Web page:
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we are wanting to use a JNDI service with our client applications (all written in Java SE 6) and here is our doubt: what are the dependencies? Does the JVM already comes with all the classes that we'll need to access these services? If not, where can we get them?

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3 Answers 3

Like JDBC (Java Database Connectivity), JNDI is not a service, but a set of interfaces; it allows applications to access many different directory service providers using a standardized API. Just as with JDBC, the JDK contains the JNDI interfaces but does not include a JNDI service provider -- although Sun Microsystems provides adapters for connecting to existing directory service providers, such as LDAP (lightweight directory access protocol), DNS (domain name service), and CORBA. However, you can use one of several free or open source JNDI providers in your J2SE (Java 2 Platform, Standard Edition) applications.

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What you're looking for is package javax.naming, which is part of JavaSE 6.

Sun's guide to JNDI.

Now, unless you're building a web application, JNDI is quite a complex beast. If you can afford to bundle Spring with your application, the lookup of an object with Spring is a no-brainer.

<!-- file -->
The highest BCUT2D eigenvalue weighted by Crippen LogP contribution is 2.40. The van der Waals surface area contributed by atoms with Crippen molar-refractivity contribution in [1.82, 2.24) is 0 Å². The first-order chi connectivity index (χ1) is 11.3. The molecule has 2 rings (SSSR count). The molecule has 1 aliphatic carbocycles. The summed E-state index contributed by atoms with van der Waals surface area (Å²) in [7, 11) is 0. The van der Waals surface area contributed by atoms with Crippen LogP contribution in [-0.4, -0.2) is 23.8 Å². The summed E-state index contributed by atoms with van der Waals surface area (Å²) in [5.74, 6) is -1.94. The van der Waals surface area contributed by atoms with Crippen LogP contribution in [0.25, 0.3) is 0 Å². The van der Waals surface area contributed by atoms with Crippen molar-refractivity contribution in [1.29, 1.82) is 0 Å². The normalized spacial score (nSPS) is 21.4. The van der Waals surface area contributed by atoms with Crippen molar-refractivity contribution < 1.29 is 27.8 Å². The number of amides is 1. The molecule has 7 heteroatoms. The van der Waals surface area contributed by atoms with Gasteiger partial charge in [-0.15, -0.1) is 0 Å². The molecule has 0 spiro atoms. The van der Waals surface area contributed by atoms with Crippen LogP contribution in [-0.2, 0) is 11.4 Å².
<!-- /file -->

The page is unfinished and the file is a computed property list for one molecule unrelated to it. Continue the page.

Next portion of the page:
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Simply using spring as an object repository as opposed to JNDI does not solve the problem of having to work in multiple environments. JNDI allows you to connect to the correct JNDI server and get the environment specific DB data source or JMS connection factory. –  Jherico Oct 15 '09 at 17:18
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@Jherico: I'm not suggesting to use spring as an object repo. I'm suggesting to use spring's JNDI facilities instead of configuring JNDI in java code. –  Leonel Oct 16 '09 at 12:29

Yes, Java comes with all classes necessary to use JNDI. See the tutorial for some examples and explanations.

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